Search engines not indexing any of my websites

| OS type and version | Debian 11 |
| Webmin version | 2.013 |

I tried on two different servers with two different companies in two different countries, but I can’t seem to figure out how to make search engines index my websites. Can someone help me? I’ve tried robots.txt, sitemaps… nothing.

Not really a Webmin question. I know you used to be able to register directly with search engines. They start you at the top and then rapidly drop you if no one using searches clicks on the links.

If you go to Virtualmin/logs/awstats you don’t see any activity from bots? Kinda surprising really. My sites with just the default web page has hits from search engines.

No bots, nothing. I have 5 websites, of which one is quite popular, and no one is indexed. I can’t for the life of me understand why. This has been going on for 5 months now and I’ve actually tried everything I can think of. Kinda wanted to ask other people about it.

Have you used Google Search Console to get into googles search engine.

Yes, that was my last hope but it doesn’t seem to be working either.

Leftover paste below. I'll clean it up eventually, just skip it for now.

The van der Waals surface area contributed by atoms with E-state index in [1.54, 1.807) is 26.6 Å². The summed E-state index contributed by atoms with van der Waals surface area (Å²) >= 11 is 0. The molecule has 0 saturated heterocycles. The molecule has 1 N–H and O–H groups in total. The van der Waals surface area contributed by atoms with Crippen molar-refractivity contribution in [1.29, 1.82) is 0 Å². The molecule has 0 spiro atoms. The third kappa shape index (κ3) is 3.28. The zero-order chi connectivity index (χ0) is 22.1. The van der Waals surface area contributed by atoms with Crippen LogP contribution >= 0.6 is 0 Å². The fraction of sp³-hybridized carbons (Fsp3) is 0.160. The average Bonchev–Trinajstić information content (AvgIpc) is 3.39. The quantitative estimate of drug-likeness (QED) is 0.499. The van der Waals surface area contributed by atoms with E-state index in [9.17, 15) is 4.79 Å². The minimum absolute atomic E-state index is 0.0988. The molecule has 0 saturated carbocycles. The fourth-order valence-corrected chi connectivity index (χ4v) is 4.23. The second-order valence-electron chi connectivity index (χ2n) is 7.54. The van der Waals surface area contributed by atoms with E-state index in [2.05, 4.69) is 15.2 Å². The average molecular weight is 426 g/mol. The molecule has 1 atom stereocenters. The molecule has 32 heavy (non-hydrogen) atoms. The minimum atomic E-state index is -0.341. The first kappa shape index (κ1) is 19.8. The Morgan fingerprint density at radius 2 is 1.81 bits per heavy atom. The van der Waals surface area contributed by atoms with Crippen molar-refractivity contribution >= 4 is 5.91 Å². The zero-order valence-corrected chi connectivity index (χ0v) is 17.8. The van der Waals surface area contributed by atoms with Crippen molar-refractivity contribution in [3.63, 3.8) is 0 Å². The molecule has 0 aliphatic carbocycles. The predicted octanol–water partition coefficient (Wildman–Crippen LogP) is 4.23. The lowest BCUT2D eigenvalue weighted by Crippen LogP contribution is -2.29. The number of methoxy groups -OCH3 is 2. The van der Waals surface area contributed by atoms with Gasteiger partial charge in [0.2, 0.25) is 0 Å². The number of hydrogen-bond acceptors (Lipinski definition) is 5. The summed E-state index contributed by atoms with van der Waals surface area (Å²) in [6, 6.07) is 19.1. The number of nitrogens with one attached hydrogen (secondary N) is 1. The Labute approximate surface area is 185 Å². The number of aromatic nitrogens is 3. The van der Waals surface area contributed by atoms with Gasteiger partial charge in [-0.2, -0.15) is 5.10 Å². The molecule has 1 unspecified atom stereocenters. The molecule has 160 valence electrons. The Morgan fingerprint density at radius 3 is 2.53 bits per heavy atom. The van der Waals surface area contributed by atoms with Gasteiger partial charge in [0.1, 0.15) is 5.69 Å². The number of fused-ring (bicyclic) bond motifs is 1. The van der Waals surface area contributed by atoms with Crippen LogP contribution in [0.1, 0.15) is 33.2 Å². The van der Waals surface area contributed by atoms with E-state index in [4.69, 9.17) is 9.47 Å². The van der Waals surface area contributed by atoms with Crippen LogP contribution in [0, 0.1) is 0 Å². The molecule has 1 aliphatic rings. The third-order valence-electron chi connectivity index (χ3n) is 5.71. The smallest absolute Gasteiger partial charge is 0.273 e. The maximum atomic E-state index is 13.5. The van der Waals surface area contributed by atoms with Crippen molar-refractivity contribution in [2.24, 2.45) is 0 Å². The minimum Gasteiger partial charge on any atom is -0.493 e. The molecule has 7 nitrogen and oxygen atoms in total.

In the search console, there is URL Inspect, that will tell you if its in there, if its not getting indexed it will give you a reason.

I’d like for websites to be indexed even if I’m not using Google Search Console and with other search engines too…

Well you need to go to each service and add the sites to them like you did with google.
Google is the big one though.
you have created a sitemap for each website?
search “add my url”, there heaps on the subject.

I think your sites are in the engines, they maybe just not rank very high, that’s more SEO.
On google or binge, search for content on your site but use this before it “” that will confine the search to your site only. That’s a easy way to see it is the search engine.

It doesn’t appear in search results even by using “site:”

Please use google search console, this is really not a Webmin issue.

You’ve neglected to say how long your sites have been up. It can take weeks before anybody even crawls your site, let alone indexes it.